23. Pingback: building a recesky tlr | cloudplasma

  24. wow, thanks for replying so quickly! There don’t seem to be any grooves in the finder lens frame that would help, I’ve tried orienting the lens both ways (since I find the pictures a bit confusing, frankly) but it still falls out? /: maybe mine just has a few minor defects and that’s why it’s not staying?


  25. I reallllllly hope you can help me. My niece pushed in the viewfinder lens and after popping it back in , it doesn’t seem to stay. The lens doesn’t go all the way (maybe it never did) and the lens holder will push in only so deep that its flush with the edge of where you’ve just inserted the holder. Unfortunately my friend built it for me so i have no idea if its ruined or was the lens that unstable to begin with. Should i follow your instructions and use some glue to keep it in place (and of course never let nieces touch camera EVER AGAIN!!)

    Many thanks, especially since you actually posted the instructions for us all =D


  26. I’m impressed 🙂 I found this on Yahoo searching for something completely unrelated, now I’m gonna have to go the old posts 🙂 Good bye free time this morning, but this was a really awesome find 😀


  27. Hmm it seems like your blog ate my first comment (it was extremely
    long) so I guess I’ll just sum it up what I submitted and say, I’m thoroughly enjoying your blog. I as well am an aspiring blog blogger but I’m still new to everything. Do you have any points for newbie blog writers? I’d genuinely appreciate it.


  28. thank you so much for this instruction. the instruction book i have is completely useless, it even tell us to use the wrong screw. well anyway, i have something to ask you,
    can i focus by turning the lens?? why is my lens so tight? it cant even turn.. and everything i see inside my viewfinder is blurry.. is it natural to see it BLUR? haha
    most of all i want to know whether i can FOCUS on an object by turning the front lens, or is it something wrong with my camera, because i cant turn my two front lens to adjust my pictures. even if i do, the picture still remain BLURRY at the viewfinder. i havent taken any pictures though. 🙂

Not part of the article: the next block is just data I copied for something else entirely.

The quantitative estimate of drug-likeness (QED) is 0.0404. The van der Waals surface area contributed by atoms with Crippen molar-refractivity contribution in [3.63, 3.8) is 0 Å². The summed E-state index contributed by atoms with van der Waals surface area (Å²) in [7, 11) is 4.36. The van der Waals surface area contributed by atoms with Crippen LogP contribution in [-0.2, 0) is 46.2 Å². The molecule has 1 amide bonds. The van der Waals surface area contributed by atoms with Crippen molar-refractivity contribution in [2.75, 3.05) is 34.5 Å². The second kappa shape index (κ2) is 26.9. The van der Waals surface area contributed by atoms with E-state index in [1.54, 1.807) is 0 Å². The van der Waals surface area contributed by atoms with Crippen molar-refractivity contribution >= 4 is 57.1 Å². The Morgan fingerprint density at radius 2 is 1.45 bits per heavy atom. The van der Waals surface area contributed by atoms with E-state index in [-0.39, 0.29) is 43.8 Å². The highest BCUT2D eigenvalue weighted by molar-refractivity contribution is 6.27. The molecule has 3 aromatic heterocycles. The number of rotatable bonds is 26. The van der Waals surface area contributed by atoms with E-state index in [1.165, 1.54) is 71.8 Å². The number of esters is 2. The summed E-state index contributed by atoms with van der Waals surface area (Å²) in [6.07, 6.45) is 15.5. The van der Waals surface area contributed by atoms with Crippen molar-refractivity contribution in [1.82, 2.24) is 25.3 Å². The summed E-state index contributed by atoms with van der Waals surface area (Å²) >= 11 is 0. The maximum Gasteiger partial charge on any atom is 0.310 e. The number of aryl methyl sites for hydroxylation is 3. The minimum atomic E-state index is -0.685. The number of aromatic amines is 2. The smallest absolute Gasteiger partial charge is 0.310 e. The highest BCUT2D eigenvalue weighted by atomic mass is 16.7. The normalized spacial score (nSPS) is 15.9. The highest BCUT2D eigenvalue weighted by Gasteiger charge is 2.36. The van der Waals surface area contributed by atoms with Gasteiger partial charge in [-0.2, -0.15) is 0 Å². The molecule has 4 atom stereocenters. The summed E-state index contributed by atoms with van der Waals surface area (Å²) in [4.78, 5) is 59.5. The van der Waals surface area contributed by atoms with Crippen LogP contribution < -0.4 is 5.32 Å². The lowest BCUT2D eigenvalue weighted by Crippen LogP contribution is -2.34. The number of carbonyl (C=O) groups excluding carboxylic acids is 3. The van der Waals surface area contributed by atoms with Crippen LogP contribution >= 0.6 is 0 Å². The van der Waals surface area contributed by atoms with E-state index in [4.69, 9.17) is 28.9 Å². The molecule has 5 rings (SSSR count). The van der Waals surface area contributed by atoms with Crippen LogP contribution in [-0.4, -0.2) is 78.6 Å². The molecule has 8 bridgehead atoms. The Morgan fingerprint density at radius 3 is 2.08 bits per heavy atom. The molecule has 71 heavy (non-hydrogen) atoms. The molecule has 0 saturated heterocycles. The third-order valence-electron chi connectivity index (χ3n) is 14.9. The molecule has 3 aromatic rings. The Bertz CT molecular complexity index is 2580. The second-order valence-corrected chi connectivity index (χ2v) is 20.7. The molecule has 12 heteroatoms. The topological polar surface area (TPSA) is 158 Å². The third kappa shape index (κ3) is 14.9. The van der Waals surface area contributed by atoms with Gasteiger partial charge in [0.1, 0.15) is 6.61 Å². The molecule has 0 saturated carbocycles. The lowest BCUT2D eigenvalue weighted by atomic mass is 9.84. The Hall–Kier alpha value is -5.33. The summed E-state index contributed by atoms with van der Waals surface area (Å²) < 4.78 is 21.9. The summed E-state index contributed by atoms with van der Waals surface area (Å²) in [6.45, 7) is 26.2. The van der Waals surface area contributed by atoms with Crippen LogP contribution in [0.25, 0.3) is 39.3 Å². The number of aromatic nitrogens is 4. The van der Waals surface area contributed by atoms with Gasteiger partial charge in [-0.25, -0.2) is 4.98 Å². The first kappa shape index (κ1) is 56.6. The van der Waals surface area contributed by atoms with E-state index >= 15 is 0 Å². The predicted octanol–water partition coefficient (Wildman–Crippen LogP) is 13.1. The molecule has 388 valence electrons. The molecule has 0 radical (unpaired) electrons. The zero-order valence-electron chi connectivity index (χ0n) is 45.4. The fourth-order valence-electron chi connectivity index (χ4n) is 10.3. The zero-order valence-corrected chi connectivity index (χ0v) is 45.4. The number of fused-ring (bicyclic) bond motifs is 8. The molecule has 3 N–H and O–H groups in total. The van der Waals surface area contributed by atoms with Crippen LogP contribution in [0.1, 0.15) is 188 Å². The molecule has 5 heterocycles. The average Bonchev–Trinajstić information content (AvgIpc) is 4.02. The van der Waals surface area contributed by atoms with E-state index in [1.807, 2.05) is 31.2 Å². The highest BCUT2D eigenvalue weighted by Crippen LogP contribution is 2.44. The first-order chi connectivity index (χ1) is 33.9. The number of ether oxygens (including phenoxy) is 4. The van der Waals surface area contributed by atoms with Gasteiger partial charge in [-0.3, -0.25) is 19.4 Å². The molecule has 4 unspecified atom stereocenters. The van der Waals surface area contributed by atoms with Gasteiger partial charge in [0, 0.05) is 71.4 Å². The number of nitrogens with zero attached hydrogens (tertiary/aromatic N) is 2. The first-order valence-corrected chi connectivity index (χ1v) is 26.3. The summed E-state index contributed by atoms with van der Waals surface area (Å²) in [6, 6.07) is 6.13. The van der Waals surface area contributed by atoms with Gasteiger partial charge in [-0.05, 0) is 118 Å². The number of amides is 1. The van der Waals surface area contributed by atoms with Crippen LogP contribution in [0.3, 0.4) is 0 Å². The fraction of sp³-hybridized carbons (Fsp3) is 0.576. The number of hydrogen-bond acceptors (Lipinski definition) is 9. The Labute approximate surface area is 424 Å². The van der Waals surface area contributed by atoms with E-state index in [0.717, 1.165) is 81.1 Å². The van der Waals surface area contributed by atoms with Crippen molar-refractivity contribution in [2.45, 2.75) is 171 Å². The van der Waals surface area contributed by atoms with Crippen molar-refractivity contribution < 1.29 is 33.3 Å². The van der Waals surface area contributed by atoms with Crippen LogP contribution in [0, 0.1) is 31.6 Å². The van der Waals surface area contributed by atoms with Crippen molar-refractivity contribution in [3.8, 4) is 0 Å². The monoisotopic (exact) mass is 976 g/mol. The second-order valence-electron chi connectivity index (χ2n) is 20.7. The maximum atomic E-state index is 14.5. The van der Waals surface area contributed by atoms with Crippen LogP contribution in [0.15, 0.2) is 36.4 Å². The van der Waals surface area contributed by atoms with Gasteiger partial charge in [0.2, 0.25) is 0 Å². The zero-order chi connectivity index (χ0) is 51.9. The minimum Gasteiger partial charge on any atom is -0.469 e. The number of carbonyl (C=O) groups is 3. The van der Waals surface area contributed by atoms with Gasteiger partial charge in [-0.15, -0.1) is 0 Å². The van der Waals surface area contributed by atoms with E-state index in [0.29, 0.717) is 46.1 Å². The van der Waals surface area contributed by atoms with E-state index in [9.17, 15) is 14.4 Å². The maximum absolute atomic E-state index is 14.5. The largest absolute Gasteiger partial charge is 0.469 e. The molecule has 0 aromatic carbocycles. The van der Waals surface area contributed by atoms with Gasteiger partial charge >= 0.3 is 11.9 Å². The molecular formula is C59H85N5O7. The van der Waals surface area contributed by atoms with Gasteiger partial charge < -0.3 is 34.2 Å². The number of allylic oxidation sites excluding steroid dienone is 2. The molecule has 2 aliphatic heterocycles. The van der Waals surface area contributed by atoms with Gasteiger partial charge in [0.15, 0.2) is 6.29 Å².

29. Pingback: The Nightmare/Adventure Begins… « What? Why Bother?

  30. Pingback: My DIY Gakkenflex TLR | chue on it

  31. thanks for this wonderful manual!!!! just one question: when i look inside i see the image inside a circle and not in the hole rectangle? what did i do wrong?


  32. Thanks for the great instructions, had a lot of fun putting this camera together, and couldn’t have done it without your help! I bought the camera a couple of years ago on a trip to Japan, and only just now got around to building it. Looking forward to seeing how the pictures turn out! Any advice on most successful light scenarios/film speeds to get started with?


    • Yeah, no worries. I’m glad you found it useful. ISO 400 film is a good go-to versatile film. Obviously, your best bet is to take photos in well-lit situations, but it gives you a bit of leeway and should still take decent shots in overcast/late afternoon conditions. Have fun!


  33. Just wanted to let you know that seven+ years later, this post is still helpful! I just bought a clone of a clone of a clone of a Gakkenflex off eBay. It only had Chinese instructions, dark images, and didn’t match any online English manuals. I could not have muddled through and got it assembled without your post! Thanks!